Inventor Mate Rimac ranked among most influential people in EU

The news portal has included Croatian innovator and businessman Mate Rimac in its first annual ranking of the 28 most influential people in the EU28 who have significant influence in their areas of work and the potential to change European politics.

The ranking of the European branch of the US news portal of the same name includes, for example, Hungary's controversial conservative leader Viktor Orban, EU Competition Commissioner Margrethe Vestager of Denmark, who has launched a war against big multinational companies, and Belgian pop star Stromae.

"The result comprises people who aren't in obviously powerful positions or those with overwhelming popular appeal, but who are, nonetheless, on the cusp of power, where the greatest influence is so often exerted. Those on our list all have the ability to shape their sphere of impact, whether it be a country, a transnational activity, a legal system, a referendum, a religion, a crisis or even the very notion of European identity," Matthew Kaminski, executive editor of Politico's European edition, says in an introduction to the ranking.

"It's hard enough disrupting the car industry with an electric-powered vehicle when you're Elon Musk, a Silicon Valley billionaire with vast resources, powerful connections and the pick of the world's brainiest designers and scientists. But to do it from Croatia, a small European country of limited industrial pedigree?," reads a text on Rimac on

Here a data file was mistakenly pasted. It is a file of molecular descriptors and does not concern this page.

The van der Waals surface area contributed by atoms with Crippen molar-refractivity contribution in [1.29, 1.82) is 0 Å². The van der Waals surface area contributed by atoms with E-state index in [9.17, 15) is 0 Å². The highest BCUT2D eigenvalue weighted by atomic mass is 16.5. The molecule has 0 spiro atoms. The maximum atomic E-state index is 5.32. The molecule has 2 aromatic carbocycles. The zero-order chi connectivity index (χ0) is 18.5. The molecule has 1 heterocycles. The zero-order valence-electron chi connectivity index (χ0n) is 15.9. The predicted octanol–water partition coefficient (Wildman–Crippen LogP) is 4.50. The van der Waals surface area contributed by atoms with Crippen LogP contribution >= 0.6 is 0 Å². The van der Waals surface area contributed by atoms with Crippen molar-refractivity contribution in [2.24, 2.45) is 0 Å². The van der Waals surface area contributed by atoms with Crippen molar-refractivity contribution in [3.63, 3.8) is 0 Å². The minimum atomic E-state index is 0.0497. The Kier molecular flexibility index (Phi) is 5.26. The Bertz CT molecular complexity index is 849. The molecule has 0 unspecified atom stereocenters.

"Local engineers scoffed at Mate Rimac when the 27-year-old inventor announced he was going to commercially produce an electric supercar. They thought he was crazy. Now they’re lining up to collaborate," reads the article that describes Rimac's journey from a racing car fan to the owner of the Rimac Automobili company, estimated at EUR 70 million, which annually manufactures eight cars that each cost around EUR 900,000.

The article also says that Rimac has turned down several opportunities to move the business to a bigger country. He now employs about 120 people at his base on the outskirts of Zagreb, where they design and build virtually all the vehicle components from scratch.

Last update: Sat, 05/12/2015 - 16:45

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